The Opposition Leader who spoke mainly on his own amendments to the Criminal Code Amendment Act said that instead of one gynaecologist (supported by another relevant “specialist”) taking the decision that he would perform a requested abortion under the clauses made possible by the new law, it ought to be two gynaecologists. He then, curiously and apparently in self-criticism, said he had originally proposed this to be in line with the UK “two medical practitioners” (although two gynaecologists plus one other relevant specialist is much more restrictive), but had afterwards read that there is a possibility that in the UK this will be reduced to just one “medical practitioner” because women suffer too much from the bureaucratic nightmare that this can obviously entail, when time is of the essence. But, Paul Berenger maintains his proposed amendment, which has, in any case, already been accepted by the Attorney General. Women in Mauritius cannot imagine how the Leader of the Opposition thinks a woman or girl will go about looking for “two gynaecologists”, either in a hospital or privately; in the UK, the provision for “two medical practitioners” is relatively practical because under the National Health, everyone already has free access to an ongoing neighbourhood medical service from General Practitioners who work in neighbourhood groups called “surgeries”; but even in the UK they are finding the “two” one too many, no doubt because doctors go on leave, fall ill, and so on, so that in smaller surgeries in rural areas, time goes by while women try to get past the bureaucratic difficulties of getting a second doctor. The Mauritian Government will have to set up a swift mechanism in hospitals as soon as the law is passed. The second additional restriction, following the Opposition Leader’s proposals to the Attorney General, are that victims of rape cannot choose to report to either a police officer or a Government Medical Officer, but now only to a Police Officer, in order to qualify. This is particularly restrictive when everyone knows that over 90% of rapes are not reported to the police, for a variety of reasons women victims consider reasonable, and that mainly concern the general balance of social forces being tipped so heavily against women. The third is that foetal abnormality now be defined as being so serious that there to be no possibility of life.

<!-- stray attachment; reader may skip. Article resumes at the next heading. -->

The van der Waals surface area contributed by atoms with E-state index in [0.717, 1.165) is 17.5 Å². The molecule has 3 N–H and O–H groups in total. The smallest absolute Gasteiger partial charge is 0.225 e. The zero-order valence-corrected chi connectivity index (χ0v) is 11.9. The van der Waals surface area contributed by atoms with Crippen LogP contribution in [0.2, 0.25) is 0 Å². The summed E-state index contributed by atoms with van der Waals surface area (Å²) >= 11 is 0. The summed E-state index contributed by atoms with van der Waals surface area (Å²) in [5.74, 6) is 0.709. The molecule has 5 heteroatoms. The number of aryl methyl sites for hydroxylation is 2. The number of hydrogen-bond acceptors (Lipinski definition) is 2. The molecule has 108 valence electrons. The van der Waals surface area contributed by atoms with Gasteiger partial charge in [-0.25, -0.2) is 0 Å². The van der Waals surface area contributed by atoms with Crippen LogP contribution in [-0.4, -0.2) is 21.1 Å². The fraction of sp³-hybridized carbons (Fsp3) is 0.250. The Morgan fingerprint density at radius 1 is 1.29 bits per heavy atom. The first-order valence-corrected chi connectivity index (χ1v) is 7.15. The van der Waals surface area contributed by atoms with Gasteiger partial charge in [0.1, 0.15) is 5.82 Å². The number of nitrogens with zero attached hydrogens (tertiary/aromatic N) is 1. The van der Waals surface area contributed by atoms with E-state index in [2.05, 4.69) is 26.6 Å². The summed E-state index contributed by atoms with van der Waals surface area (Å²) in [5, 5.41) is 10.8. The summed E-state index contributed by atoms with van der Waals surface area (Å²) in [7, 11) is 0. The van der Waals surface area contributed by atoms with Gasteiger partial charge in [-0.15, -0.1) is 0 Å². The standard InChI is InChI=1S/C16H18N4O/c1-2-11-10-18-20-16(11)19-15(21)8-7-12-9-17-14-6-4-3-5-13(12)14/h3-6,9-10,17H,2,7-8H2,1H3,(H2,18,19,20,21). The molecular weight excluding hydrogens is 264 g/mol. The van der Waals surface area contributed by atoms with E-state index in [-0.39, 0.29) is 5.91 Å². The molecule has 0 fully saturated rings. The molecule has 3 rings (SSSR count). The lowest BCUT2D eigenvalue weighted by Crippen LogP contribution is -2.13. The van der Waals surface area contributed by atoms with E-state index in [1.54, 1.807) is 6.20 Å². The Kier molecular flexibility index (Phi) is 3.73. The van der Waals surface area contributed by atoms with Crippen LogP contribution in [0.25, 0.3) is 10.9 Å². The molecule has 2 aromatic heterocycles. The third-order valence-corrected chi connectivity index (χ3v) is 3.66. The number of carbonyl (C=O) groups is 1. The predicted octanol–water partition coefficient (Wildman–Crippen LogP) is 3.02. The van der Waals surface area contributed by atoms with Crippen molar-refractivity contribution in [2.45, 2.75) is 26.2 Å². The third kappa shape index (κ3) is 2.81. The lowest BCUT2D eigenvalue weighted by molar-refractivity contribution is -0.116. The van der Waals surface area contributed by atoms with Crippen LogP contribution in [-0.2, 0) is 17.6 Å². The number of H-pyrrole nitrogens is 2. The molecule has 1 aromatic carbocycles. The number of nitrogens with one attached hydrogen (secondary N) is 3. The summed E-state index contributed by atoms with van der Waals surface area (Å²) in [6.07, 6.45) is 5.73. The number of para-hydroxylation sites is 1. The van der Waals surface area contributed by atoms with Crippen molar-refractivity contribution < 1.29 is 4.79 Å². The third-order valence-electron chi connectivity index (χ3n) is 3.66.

The Opposition Leader’s speech was delivered without any apparent empathy for the suffering of women and girls, especially those in the poorer classes, who have for generations been hurled into the hands of backstreet abortionists. He made no mention of the deaths of very young women in the very prime of their lives, nor of the high price paid in illness. In his favour, however, it can be said that he, himself, announced formally that he will vote in favour of the Bill. This is not surprising because the very same Bill was introduced into Cabinet when he was in power in 2003, and the Task Force report that was its basis, was accepted by the same Cabinet, although they lacked the courage to propose the change.